STRASBOURG — Hungary's premier Viktor Orban rejected charges of authoritarianism while seeking to head off EU legal action for flouting democracy in a fiery European parliament debate Wednesday.
Orban, in Strasbourg to defend his government, pledged to row back on disputed laws which have triggered EU legal proceedings against Budapest and inspired MEPs to liken him to Cuba's Fidel Castro or Venezuela's Hugo Chavez.
Brushing aside the charges, Orban said he stood up for "Christian and family values" and claimed to have brought Hungary back from the brink in 18 months -- decreasing debt, overhauling taxes and health and protecting minorities.
Differences with the European Commission would for the most part "easily, swiftly be remedied and resolved", Orban said after pledging to modify controversial laws that brought tens of thousands of protesters onto the streets this month.
"We have to be clear on values, firm on principles," said Commission president Jose Manuel Barroso.
The EU commission on Tuesday threatened to drag Budapest to court for reforms undermining the independence of its central bank, judiciary and data protection authority. It gave Orban a month to reverse the laws.
But some MEPs felt the threat of legal proceedings did not go far enough.
"We say you are taking the road of Chavez, Castro and all the world's totalitarian and authoritarian regimes," said Greens' co-leader Daniel Cohn-Bendit, who called for a delegation to go to Budapest and "ask why it is that homeless people, intellectuals, Jewish intellectuals are afraid."
Former Belgian premier Guy Verhofstadt, leader of the parliament's Liberals and Democrats, accused Orban of being "on the wrong path" and urged an inquiry into whether there was "a risk of a serious breach of our values" in Hungary.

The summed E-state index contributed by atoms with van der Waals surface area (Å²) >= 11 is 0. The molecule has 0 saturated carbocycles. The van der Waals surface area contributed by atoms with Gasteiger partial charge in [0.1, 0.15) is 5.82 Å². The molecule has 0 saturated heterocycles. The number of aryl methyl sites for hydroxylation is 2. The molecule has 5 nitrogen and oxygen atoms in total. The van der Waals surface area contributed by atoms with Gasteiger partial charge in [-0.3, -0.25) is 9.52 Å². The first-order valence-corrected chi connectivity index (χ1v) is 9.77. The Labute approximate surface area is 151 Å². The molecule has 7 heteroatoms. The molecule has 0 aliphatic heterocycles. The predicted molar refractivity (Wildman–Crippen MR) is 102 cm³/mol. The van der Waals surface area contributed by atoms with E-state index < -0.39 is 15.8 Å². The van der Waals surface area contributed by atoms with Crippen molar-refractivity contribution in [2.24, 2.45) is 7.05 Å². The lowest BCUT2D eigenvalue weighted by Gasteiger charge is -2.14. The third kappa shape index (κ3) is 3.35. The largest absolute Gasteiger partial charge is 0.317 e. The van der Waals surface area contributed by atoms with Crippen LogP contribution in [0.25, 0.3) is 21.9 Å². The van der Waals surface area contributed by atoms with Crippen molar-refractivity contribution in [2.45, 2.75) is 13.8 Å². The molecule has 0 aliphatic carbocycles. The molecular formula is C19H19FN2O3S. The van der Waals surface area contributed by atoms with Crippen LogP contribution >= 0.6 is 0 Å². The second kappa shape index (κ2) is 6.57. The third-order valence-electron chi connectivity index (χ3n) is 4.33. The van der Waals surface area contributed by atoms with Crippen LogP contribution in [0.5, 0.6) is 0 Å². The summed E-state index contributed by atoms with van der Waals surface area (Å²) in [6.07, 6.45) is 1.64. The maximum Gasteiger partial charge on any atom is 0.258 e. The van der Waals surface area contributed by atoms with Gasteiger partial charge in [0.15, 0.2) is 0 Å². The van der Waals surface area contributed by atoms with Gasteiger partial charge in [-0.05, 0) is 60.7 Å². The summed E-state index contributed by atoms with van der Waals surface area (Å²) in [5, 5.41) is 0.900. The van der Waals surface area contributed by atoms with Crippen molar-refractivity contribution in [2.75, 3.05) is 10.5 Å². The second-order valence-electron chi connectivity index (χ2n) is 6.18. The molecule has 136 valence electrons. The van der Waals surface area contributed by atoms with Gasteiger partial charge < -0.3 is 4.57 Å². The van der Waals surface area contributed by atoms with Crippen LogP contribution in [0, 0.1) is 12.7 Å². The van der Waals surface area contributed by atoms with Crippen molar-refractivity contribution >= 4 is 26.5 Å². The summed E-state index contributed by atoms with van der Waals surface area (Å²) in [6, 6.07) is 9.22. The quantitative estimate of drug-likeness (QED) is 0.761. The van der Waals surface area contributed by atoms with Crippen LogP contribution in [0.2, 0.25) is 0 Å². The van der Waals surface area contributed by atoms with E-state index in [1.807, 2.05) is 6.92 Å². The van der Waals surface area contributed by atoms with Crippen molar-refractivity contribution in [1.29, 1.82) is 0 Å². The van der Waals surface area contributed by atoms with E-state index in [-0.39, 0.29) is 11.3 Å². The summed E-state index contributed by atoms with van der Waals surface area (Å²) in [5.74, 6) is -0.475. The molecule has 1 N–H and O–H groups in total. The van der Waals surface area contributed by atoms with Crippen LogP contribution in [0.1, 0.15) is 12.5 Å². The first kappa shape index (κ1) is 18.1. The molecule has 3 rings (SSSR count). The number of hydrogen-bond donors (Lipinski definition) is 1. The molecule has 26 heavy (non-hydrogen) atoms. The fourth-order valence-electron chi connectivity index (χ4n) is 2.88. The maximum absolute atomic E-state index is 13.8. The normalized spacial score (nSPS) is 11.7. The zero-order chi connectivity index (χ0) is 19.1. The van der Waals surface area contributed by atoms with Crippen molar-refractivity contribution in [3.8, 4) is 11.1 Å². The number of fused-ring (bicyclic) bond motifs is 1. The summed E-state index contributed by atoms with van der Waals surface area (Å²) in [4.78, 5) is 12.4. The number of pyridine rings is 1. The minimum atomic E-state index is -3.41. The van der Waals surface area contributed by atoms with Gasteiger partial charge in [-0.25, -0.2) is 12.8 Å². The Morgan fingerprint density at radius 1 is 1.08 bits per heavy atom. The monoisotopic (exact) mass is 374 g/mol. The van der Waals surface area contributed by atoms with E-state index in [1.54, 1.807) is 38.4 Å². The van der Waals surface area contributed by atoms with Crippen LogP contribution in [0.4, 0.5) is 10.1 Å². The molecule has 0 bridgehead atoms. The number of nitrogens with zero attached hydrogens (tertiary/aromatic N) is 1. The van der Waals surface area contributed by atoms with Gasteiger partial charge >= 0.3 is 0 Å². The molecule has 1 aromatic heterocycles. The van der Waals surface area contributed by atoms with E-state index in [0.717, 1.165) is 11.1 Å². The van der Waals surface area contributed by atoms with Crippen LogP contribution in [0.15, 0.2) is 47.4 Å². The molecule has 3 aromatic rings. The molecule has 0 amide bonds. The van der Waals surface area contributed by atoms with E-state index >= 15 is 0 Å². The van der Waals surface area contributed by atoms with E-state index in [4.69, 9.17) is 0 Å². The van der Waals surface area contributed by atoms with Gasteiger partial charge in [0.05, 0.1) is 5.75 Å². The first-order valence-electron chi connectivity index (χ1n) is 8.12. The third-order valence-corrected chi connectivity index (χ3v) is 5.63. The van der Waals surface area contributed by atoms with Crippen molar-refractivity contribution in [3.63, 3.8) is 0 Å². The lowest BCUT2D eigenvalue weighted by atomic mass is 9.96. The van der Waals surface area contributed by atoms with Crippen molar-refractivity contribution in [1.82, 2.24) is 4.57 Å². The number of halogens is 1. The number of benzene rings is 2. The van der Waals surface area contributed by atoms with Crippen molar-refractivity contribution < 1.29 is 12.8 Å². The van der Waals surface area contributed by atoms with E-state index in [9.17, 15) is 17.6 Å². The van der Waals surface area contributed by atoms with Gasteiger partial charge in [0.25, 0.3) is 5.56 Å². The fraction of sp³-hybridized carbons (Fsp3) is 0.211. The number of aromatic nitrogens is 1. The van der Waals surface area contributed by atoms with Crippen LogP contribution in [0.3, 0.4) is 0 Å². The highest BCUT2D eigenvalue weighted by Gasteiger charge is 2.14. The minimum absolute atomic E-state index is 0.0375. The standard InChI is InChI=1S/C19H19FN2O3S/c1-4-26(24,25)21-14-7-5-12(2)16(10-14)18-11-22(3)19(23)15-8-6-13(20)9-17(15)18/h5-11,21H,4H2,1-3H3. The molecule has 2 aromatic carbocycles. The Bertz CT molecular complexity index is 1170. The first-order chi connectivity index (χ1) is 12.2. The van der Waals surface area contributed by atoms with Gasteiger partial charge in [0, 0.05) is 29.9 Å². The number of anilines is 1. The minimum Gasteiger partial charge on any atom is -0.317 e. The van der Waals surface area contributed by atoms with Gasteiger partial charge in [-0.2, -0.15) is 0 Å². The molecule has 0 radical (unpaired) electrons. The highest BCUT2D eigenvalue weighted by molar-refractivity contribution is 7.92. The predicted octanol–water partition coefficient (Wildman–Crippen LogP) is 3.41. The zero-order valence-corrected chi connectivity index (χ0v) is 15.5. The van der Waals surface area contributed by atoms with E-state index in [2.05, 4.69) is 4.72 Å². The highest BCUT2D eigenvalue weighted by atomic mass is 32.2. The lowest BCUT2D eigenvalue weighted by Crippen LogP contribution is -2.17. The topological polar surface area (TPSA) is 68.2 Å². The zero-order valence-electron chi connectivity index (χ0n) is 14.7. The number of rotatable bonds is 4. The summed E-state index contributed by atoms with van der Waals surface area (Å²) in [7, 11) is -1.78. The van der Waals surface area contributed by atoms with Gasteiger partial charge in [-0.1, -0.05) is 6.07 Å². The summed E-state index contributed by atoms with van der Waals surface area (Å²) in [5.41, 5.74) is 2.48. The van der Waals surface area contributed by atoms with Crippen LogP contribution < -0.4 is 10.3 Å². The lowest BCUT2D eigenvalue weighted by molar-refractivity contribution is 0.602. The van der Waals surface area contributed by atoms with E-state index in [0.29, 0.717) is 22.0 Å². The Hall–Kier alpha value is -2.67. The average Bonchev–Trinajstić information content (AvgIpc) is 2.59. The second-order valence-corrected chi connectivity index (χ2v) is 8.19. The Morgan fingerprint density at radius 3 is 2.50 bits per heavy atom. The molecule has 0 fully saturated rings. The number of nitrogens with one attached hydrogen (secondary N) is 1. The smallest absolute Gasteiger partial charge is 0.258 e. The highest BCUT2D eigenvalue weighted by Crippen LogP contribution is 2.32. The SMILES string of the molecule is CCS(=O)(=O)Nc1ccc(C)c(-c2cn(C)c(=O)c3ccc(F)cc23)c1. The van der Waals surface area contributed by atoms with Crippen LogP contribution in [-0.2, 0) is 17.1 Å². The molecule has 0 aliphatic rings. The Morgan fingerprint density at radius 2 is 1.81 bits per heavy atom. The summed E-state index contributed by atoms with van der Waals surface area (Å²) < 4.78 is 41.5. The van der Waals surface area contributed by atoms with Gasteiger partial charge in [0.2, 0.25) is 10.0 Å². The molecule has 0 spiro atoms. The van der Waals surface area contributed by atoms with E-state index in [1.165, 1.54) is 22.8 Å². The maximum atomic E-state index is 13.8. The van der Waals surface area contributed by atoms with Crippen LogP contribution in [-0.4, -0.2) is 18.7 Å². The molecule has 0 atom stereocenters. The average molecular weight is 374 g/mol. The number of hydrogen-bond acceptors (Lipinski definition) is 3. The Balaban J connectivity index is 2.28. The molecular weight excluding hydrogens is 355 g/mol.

Orban retorted that "we have Christian values, we think that the feeling of belonging to a nation is important and that the family is important."
The national values to which he was referring "are not upheld in this house," he added, referring to the pan-European assembly.
The right-wing Hungarian leader is hoping to obtain a credit line from the European Union and the International Monetary Fund but talks were suspended in December amid concern over the controversial legislation.
But he told a press conference after the debate that lasted most of the afternoon that he would not allow government policy to be dictated.
"If the IMF wants to give us loans very well, we will be more than satisfied," he said.
"But to end up like Greece where the Germans say they won't give loans unless the Greeks do what they demand, I do not want to give off that idea" of Hungary.
"We do not want money from Germany, from the European Union," he said, despite his government having asked for aid.
Barroso said he and Orban would be working over the coming days to find legal solutions, vowing to handle "with the highest priority" an issue that spawned accusations Orban was building a "totalitarian" regime.
"Today I received a letter by PM Orban. He has indicated to me his intention to modify the relevant legislation," he told the parliament.
Wider principles of democracy and freedom in general needed to be addressed, Barroso said, referring to "concerns expressed regarding the quality of democracy in Hungary".
In a separate development, EU commissioner for new media Neelie Kroes, in a letter to Justice Minister Tibor Navracsics, cited the withdrawal of broadcast licences of the sole opposition radio, KlubRadio, and international criticism of the media law.
"The respect of media freedom and media pluralism is not only about the technically correct application of EU and national law but also, and more importantly, about implementing and promoting these fundamental principles in practice," Kroes wrote.
"The Commission will remain particularly vigilant on both aspects," she said in the letter, which was sent on Tuesday.